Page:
Before we get into how Ole Miss has outsmarted Mississippi State (which is bad news), let’s start with some good news.
Mississippi State lands a talented wide receiver in Tyrell Shavers:
Wide receiver has been a relatively weak spot for Mississippi State’s offense over the past few seasons. MSU lacked a passing attack in 2017, dropped passes plagued the Bulldogs in 2018, and 2019 was a roller coaster for MSU on offense.
2020 will likely be a roller coaster on offense as well, but for different reasons. The Bulldogs are switching things up offensively under Mike Leach and are transitioning even further away from Dan Mullen’s run-heavy spread option based offense and out of the disjointed and likely not fully implemented RPO system that was Joe Moorhead’s offense and into Mike Leach’s air raid offense.
But without reliable receivers, how do you expect to have success throwing the ball around a lot? By going and getting someone like Tyrell Shavers to help shore things up in the receiving corps.
Shore should have an immediate impact on State’s offense and will help elevate the level of play from MSU’s wide receivers. Under Leach’s guidance, it seems likely that the receivers already on the roster will improve as well.
Now onto some not great news:
Ole Miss is generating stupid amounts of money very easily, Mississippi State is not:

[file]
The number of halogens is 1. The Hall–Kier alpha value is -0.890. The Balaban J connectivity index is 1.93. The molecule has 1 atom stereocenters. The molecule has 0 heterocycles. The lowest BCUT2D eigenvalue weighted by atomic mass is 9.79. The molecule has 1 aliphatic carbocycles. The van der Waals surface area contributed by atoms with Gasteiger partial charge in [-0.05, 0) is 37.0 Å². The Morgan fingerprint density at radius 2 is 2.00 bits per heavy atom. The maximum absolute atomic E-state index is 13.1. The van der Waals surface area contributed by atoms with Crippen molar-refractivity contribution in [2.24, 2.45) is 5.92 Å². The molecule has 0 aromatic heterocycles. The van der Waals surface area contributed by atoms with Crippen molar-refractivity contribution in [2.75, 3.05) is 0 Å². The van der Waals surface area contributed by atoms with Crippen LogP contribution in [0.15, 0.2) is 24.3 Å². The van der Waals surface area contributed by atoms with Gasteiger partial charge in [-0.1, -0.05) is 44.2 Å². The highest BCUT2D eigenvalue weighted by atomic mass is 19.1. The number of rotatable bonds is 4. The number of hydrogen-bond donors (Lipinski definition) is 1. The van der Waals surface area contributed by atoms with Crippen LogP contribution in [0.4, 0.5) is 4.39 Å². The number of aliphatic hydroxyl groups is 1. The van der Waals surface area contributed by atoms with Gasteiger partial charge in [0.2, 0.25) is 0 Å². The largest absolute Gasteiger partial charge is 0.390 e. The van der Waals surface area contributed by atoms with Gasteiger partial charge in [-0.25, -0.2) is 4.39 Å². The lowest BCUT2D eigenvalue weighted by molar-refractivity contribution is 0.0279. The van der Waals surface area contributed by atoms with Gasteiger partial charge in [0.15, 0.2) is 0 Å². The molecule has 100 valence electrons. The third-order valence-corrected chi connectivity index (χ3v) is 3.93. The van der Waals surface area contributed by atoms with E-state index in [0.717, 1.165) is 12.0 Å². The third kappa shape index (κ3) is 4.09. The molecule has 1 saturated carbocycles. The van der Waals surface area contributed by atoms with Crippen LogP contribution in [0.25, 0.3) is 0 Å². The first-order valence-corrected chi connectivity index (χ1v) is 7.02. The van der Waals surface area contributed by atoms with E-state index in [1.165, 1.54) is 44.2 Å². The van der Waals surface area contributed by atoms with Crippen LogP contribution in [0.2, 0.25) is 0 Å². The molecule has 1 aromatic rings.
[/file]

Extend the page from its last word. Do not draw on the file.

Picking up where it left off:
It looks like Ole Miss has outsmarted Mississippi State when it comes to generating revenue. The Rebels generated over $400,000 in revenue from selling alcohol at sporting events, according to the Clarion Ledger.
In just a handful of games in the back half of what was an awful college football season for the Rebels and a bad college basketball season, Ole Miss brought in $400,000 in revenue. That’s pretty good and making that sort of money in less than ideal seasons means that Ole Miss should be able to bring in plenty of money in much better years
Mississippi State, however, appears content to not make stupid amounts of money as of March 30.
As my friend Will Lawrence put it, Mississippi State is dumb not to do this.
“They have to compete with the at home experience for sports and the at home experience is pretty sweet,” Lawrence said.
And he’s right. College football is at something of a crossroads right now. Many fans are able to enjoy a wonderful game day experience without even leaving their home and spending exorbitant amounts of money by traveling to a game.
It’s significantly easier to drink with your friends and watch a football game from your couch or your buddy’s backyard than it is in Davis Wade Stadium right now.
“HDTV, the SEC Network, air conditioning, recliners, no bathroom line, cheaper, your own food and alcohol, no risk of DUI, [and] no traveling. That’s what they compete with for your entertainment dollar. And if they don’t do something to combat it, attendance is going to go down,” Lawrence added.
And given that attendance at college football games has been declining for more than a decade and that the pandemic’s economic impact might effect boosters and how much they’re able or willing to donate, Mississippi State should use every tool available in getting fans to games and maximizing revenue opportunities.